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After reading about how the CSRF protection works in Rails, I tried to trigger CSRF protection by doing this:

Note: We are using cookie based sessions.

  1. Visit login page. Check CSRF token in meta => abc123
  2. Open a 2nd browser tab, and visit the same login page. CSRF token in meta is different => def456
  3. Go back to 1st tab.
  4. Submit login credentials.

I expected this to fail, because the 2nd tab generated a new, different CSRF token. When the login form submits, shouldn't the token that gets submitted to the server be an old, stale one?

However, this does work:

  1. Visit login page. Check CSRF token in meta => abc123
  2. Open a 2nd browser tab, and visit the same login page. CSRF token in meta is different => def456
  3. Go back to 1st tab.
  4. Submit login credentials.
  5. Logout (clearing session)
  6. Go to 2nd tab, and submit login.

In this case, I get an InvalidAuthenticityToken exception as expected. Why?

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Source: https://medium.com/rubyinside/a-deep-dive-into-csrf-protection-in-rails-19fa0a42c0ef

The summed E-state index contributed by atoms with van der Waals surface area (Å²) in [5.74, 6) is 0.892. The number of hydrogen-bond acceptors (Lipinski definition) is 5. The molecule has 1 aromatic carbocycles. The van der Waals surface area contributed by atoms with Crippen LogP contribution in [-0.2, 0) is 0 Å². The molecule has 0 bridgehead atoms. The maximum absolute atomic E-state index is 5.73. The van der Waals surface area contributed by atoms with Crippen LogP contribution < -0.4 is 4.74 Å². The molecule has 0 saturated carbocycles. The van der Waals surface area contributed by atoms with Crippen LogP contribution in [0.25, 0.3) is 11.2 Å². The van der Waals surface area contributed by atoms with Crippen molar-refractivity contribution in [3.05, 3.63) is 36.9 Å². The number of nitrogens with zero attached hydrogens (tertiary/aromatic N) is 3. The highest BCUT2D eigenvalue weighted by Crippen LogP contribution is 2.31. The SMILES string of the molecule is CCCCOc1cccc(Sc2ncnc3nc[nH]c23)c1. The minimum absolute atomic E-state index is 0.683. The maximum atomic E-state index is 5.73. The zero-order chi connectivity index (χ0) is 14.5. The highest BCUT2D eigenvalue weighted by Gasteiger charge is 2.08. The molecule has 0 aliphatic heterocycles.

Why the request in the second tab doesn't fail

The CSRF token in the meta tag is actually a concatenation of two strings: a "one-time pad" generated per request, and the "real" CSRF secret XORed with the one-time pad. See in the diagram below how the one-time pad is prepended to the XORed string in the masked token, which gets stored in the meta tag:

Diagram of construction of CSRF token

Rails stores the CSRF secret in a session cookie without XORing. Javascript should be used in the browser to read the masked token from the meta tag and pass it in the X-CSRF-TOKEN header.

When Rails validates a request, it:

  1. Splits the value passed in the X-CSRF-TOKEN header to retrieve the one-time pad and XORed string.
  2. XORs them together to retrieve the real secret.
  3. Compares this with the secret in the cookie.

This is why you are seeing changing tokens in the meta tag -- the one-time pads are different. If you validated the tokens, you would find the same secret in both tokens.

Note: This one-time pad business might seem unnecessary. Anyone can retrieve the real secret if they have the masked token. Surprisingly, the purpose of the XORing is to change the CSRF token on every request so an attacker can't use timing attacks to discern the secret. See this paper on the BREACH SSL attack.

Why the request fails on logout

As noted in @max's comment, logging out deletes the session cookie. The next request generates a new CSRF secret which no longer matches the older masked tokens.

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